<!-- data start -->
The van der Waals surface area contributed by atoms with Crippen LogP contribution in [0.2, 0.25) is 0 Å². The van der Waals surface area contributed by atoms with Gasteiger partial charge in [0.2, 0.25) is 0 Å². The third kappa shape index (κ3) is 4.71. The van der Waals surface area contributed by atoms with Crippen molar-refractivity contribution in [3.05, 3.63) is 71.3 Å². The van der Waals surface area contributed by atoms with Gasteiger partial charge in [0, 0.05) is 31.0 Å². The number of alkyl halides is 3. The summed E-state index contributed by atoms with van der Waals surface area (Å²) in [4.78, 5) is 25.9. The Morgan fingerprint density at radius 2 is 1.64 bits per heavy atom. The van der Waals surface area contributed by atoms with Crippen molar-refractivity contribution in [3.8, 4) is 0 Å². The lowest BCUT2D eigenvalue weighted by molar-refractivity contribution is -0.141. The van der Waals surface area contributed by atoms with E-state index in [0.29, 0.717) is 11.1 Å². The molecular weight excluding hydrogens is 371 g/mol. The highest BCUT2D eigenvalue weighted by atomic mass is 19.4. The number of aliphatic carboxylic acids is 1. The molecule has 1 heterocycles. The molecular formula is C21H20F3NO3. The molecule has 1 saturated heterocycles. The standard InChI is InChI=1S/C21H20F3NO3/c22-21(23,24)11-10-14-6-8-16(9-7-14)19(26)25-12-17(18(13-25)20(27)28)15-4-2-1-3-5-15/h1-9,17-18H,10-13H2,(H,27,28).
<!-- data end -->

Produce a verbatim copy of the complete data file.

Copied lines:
The van der Waals surface area contributed by atoms with Crippen LogP contribution in [0.2, 0.25) is 0 Å². The van der Waals surface area contributed by atoms with Gasteiger partial charge in [0.2, 0.25) is 0 Å². The third kappa shape index (κ3) is 4.71. The van der Waals surface area contributed by atoms with Crippen molar-refractivity contribution in [3.05, 3.63) is 71.3 Å². The van der Waals surface area contributed by atoms with Gasteiger partial charge in [0, 0.05) is 31.0 Å². The number of alkyl halides is 3. The summed E-state index contributed by atoms with van der Waals surface area (Å²) in [4.78, 5) is 25.9. The Morgan fingerprint density at radius 2 is 1.64 bits per heavy atom. The van der Waals surface area contributed by atoms with Crippen molar-refractivity contribution in [3.8, 4) is 0 Å². The lowest BCUT2D eigenvalue weighted by molar-refractivity contribution is -0.141. The van der Waals surface area contributed by atoms with E-state index in [0.29, 0.717) is 11.1 Å². The molecular weight excluding hydrogens is 371 g/mol. The highest BCUT2D eigenvalue weighted by atomic mass is 19.4. The number of aliphatic carboxylic acids is 1. The molecule has 1 heterocycles. The molecular formula is C21H20F3NO3. The molecule has 1 saturated heterocycles. The standard InChI is InChI=1S/C21H20F3NO3/c22-21(23,24)11-10-14-6-8-16(9-7-14)19(26)25-12-17(18(13-25)20(27)28)15-4-2-1-3-5-15/h1-9,17-18H,10-13H2,(H,27,28).